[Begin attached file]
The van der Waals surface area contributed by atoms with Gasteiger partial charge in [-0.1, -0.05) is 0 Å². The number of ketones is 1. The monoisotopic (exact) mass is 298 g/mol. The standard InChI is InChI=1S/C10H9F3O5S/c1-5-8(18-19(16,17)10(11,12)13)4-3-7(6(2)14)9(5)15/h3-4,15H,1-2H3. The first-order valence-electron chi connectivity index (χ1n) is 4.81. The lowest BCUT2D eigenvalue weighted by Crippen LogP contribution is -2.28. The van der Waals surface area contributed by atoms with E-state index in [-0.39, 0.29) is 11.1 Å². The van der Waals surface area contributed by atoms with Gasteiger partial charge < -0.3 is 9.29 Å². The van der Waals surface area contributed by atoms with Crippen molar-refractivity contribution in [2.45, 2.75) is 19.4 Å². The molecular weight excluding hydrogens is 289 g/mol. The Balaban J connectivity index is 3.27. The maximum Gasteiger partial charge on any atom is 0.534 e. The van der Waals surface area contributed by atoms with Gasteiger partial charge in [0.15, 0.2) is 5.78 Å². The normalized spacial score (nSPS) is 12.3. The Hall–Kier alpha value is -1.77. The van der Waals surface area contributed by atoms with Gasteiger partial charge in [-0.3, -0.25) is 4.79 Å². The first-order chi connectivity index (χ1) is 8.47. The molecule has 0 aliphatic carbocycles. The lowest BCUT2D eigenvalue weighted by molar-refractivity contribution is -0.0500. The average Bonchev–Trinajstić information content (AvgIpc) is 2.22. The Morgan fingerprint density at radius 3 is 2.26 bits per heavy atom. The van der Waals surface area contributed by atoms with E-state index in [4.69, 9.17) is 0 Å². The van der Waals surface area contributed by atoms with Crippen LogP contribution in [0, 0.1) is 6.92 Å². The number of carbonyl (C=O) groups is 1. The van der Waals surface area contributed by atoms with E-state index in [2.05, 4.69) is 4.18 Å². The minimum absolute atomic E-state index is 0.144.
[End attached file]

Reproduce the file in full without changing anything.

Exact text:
The van der Waals surface area contributed by atoms with Gasteiger partial charge in [-0.1, -0.05) is 0 Å². The number of ketones is 1. The monoisotopic (exact) mass is 298 g/mol. The standard InChI is InChI=1S/C10H9F3O5S/c1-5-8(18-19(16,17)10(11,12)13)4-3-7(6(2)14)9(5)15/h3-4,15H,1-2H3. The first-order valence-electron chi connectivity index (χ1n) is 4.81. The lowest BCUT2D eigenvalue weighted by Crippen LogP contribution is -2.28. The van der Waals surface area contributed by atoms with E-state index in [-0.39, 0.29) is 11.1 Å². The van der Waals surface area contributed by atoms with Gasteiger partial charge < -0.3 is 9.29 Å². The van der Waals surface area contributed by atoms with Crippen molar-refractivity contribution in [2.45, 2.75) is 19.4 Å². The molecular weight excluding hydrogens is 289 g/mol. The Balaban J connectivity index is 3.27. The maximum Gasteiger partial charge on any atom is 0.534 e. The van der Waals surface area contributed by atoms with Gasteiger partial charge in [0.15, 0.2) is 5.78 Å². The normalized spacial score (nSPS) is 12.3. The Hall–Kier alpha value is -1.77. The van der Waals surface area contributed by atoms with Gasteiger partial charge in [-0.3, -0.25) is 4.79 Å². The first-order chi connectivity index (χ1) is 8.47. The molecule has 0 aliphatic carbocycles. The lowest BCUT2D eigenvalue weighted by molar-refractivity contribution is -0.0500. The average Bonchev–Trinajstić information content (AvgIpc) is 2.22. The Morgan fingerprint density at radius 3 is 2.26 bits per heavy atom. The van der Waals surface area contributed by atoms with E-state index in [4.69, 9.17) is 0 Å². The van der Waals surface area contributed by atoms with Crippen LogP contribution in [0, 0.1) is 6.92 Å². The number of carbonyl (C=O) groups is 1. The van der Waals surface area contributed by atoms with E-state index in [2.05, 4.69) is 4.18 Å². The minimum absolute atomic E-state index is 0.144.